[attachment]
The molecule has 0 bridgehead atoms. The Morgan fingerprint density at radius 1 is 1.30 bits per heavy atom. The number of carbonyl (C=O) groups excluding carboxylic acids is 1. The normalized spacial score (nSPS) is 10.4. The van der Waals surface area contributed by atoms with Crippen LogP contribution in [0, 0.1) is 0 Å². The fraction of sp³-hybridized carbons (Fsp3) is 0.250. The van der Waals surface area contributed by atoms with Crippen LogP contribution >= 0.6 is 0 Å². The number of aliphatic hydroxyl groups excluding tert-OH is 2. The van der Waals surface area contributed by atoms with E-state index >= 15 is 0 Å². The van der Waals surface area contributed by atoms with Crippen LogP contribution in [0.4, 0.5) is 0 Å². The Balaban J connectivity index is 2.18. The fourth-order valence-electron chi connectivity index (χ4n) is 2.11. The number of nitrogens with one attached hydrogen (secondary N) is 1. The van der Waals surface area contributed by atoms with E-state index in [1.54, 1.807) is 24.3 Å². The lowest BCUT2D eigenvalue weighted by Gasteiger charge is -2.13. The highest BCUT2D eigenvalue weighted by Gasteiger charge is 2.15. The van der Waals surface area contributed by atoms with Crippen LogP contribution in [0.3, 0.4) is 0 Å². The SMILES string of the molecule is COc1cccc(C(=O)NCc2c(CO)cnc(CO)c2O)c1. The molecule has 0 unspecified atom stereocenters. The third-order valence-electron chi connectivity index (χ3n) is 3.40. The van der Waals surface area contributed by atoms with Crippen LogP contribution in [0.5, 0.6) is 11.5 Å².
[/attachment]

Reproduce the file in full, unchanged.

The molecule has 0 bridgehead atoms. The Morgan fingerprint density at radius 1 is 1.30 bits per heavy atom. The number of carbonyl (C=O) groups excluding carboxylic acids is 1. The normalized spacial score (nSPS) is 10.4. The van der Waals surface area contributed by atoms with Crippen LogP contribution in [0, 0.1) is 0 Å². The fraction of sp³-hybridized carbons (Fsp3) is 0.250. The van der Waals surface area contributed by atoms with Crippen LogP contribution >= 0.6 is 0 Å². The number of aliphatic hydroxyl groups excluding tert-OH is 2. The van der Waals surface area contributed by atoms with E-state index >= 15 is 0 Å². The van der Waals surface area contributed by atoms with Crippen LogP contribution in [0.4, 0.5) is 0 Å². The Balaban J connectivity index is 2.18. The fourth-order valence-electron chi connectivity index (χ4n) is 2.11. The number of nitrogens with one attached hydrogen (secondary N) is 1. The van der Waals surface area contributed by atoms with E-state index in [1.54, 1.807) is 24.3 Å². The lowest BCUT2D eigenvalue weighted by Gasteiger charge is -2.13. The highest BCUT2D eigenvalue weighted by Gasteiger charge is 2.15. The van der Waals surface area contributed by atoms with Crippen LogP contribution in [0.3, 0.4) is 0 Å². The SMILES string of the molecule is COc1cccc(C(=O)NCc2c(CO)cnc(CO)c2O)c1. The molecule has 0 unspecified atom stereocenters. The third-order valence-electron chi connectivity index (χ3n) is 3.40. The van der Waals surface area contributed by atoms with Crippen LogP contribution in [0.5, 0.6) is 11.5 Å².